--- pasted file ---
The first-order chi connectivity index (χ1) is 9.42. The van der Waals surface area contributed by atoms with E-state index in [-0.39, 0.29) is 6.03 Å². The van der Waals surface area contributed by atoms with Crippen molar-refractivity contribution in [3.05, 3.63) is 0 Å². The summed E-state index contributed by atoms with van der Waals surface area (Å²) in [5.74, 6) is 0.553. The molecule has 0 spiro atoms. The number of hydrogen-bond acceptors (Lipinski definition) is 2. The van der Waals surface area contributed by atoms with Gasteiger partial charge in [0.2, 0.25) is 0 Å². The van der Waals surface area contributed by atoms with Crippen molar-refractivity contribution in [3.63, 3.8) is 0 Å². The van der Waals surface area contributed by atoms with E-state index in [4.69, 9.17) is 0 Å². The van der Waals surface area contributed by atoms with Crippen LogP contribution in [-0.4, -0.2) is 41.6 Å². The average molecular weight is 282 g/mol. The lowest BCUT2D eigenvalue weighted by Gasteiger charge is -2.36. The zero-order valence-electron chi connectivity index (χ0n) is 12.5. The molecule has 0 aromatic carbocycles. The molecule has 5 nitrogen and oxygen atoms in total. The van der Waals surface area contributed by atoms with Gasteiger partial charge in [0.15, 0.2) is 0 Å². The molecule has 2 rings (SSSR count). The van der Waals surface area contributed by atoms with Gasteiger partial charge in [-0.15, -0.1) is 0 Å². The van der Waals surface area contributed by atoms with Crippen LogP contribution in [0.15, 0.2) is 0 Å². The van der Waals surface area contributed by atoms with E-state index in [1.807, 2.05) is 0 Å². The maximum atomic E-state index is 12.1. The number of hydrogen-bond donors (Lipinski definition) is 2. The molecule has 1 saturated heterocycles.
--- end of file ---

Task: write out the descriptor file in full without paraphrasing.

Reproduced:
The first-order chi connectivity index (χ1) is 9.42. The van der Waals surface area contributed by atoms with E-state index in [-0.39, 0.29) is 6.03 Å². The van der Waals surface area contributed by atoms with Crippen molar-refractivity contribution in [3.05, 3.63) is 0 Å². The summed E-state index contributed by atoms with van der Waals surface area (Å²) in [5.74, 6) is 0.553. The molecule has 0 spiro atoms. The number of hydrogen-bond acceptors (Lipinski definition) is 2. The van der Waals surface area contributed by atoms with Gasteiger partial charge in [0.2, 0.25) is 0 Å². The van der Waals surface area contributed by atoms with Crippen molar-refractivity contribution in [3.63, 3.8) is 0 Å². The van der Waals surface area contributed by atoms with E-state index in [4.69, 9.17) is 0 Å². The van der Waals surface area contributed by atoms with Crippen LogP contribution in [-0.4, -0.2) is 41.6 Å². The average molecular weight is 282 g/mol. The lowest BCUT2D eigenvalue weighted by Gasteiger charge is -2.36. The zero-order valence-electron chi connectivity index (χ0n) is 12.5. The molecule has 0 aromatic carbocycles. The molecule has 5 nitrogen and oxygen atoms in total. The van der Waals surface area contributed by atoms with Gasteiger partial charge in [0.15, 0.2) is 0 Å². The molecule has 2 rings (SSSR count). The van der Waals surface area contributed by atoms with Gasteiger partial charge in [-0.15, -0.1) is 0 Å². The van der Waals surface area contributed by atoms with Crippen LogP contribution in [0.15, 0.2) is 0 Å². The van der Waals surface area contributed by atoms with E-state index in [1.807, 2.05) is 0 Å². The maximum atomic E-state index is 12.1. The number of hydrogen-bond donors (Lipinski definition) is 2. The molecule has 1 saturated heterocycles.